Research shows that rental assistance and housing vouchers are highly effective at reducing homelessness and housing instability, and thus present an invaluable opportunity to break the cycle of intergenerational poverty that impacts so many people in our country. For these reasons, the federal Emergency Housing Vouchers (EHVs) are one of the most important new resources to end homelessness and keep people housed in San Francisco. To be eligible for an emergency housing voucher, an individual or family must be homeless, at risk of homelessness, recently homeless, or fleeing violence (e.g., domestic violence, sexual assault, human trafficking).
While 906 vouchers is a significant number, it is not enough to meet the demand for housing in San Francisco. The Housing Authority of the City and County of San Francisco (Authority) and the Department of Homelessness and Supportive Housing (HSH), therefore, came together to develop a thoughtful, data-driven, and community-informed allocation plan that reaches residents who face the highest barriers to housing stemming from long-standing, harmful policies. Indeed, decades of policy decisions have led to skyrocketing housing costs and exclusionary housing in California. In addition, structural racism has directly contributed to high rates of homelessness for people of color in San Francisco, particularly Black residents.
Undoing this history requires evidence-based, systemic, equitable solutions that reduce homelessness and racial disparities. Accordingly, HSH and the Authority developed an allocation plan that prioritizes equity by ensuring that historically underserved communities, like Bayview Hunters Point, can access vouchers. In addition, the plan prioritizes individuals with prior involvement within the criminal justice system, as such involvement can present serious barriers to obtaining housing. The plan also dedicates a significant percentage of vouchers to families because we also know that the lack of affordable housing for families is a driving factor in homelessness. It is often extremely challenging to find apartments that are not only affordable but also large enough for families. Because these vouchers pay fair-market rent for even large apartments, they provide a rare opportunity to provide safe and secure housing for families in San Francisco.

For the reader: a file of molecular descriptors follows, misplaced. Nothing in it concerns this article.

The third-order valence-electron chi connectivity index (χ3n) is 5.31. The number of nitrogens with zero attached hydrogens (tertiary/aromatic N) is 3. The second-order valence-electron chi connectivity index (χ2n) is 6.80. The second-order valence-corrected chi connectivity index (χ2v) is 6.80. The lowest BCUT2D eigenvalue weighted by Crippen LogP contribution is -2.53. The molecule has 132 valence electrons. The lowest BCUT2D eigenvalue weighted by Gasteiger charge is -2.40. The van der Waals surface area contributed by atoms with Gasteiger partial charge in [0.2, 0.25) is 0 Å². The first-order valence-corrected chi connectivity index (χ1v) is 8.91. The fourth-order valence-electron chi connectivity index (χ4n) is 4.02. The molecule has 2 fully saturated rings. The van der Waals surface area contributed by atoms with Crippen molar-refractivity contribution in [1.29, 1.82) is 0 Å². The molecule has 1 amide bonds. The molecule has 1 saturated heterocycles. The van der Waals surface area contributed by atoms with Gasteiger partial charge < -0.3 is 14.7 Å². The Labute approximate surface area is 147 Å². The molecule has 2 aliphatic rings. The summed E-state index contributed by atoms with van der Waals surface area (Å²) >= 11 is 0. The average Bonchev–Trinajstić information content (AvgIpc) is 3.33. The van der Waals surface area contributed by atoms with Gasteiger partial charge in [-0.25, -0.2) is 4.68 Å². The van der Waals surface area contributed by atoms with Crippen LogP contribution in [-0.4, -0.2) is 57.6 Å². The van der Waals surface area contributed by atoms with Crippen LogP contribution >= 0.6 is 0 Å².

Distributing 906 vouchers requires significant coordination among government, non-profit service providers, philanthropy, and the residents themselves. HSH and the Authority have, over many months, met weekly to strategize and ensure efficient implementation. The Authority immediately put a team in place to accept referrals from HSH and to process applications and quickly distribute vouchers. To support the non-profit organizations submitting applications, HSH holds weekly office hours and has conducted extensive training and community outreach. The Authority even created a dedicated space at its administrative offices so that HSH staff could be on-site to assist residents in person through the lengthy voucher application process.
From the outset, HSH knew that they would need to identify additional organizations to help identify housing for applicants. That is where CHI came in. CHI is funding five non-profit service providers to supply this extra capacity. Our grantee partners include: SafeHouse, Bay Area Community Services (BACS), Bayview Hunters Point Foundation, United Council, and 3rd Street Youth Clinic.
To date, almost 350 applications have been submitted and 130 vouchers have been issued. HSH, with the support of the Authority and CHI, is ensuring that every single voucher holder is offered a full package of housing location and tenancy support services by a range of skilled non-profit housing services providers so that they find homes in our challenging housing market.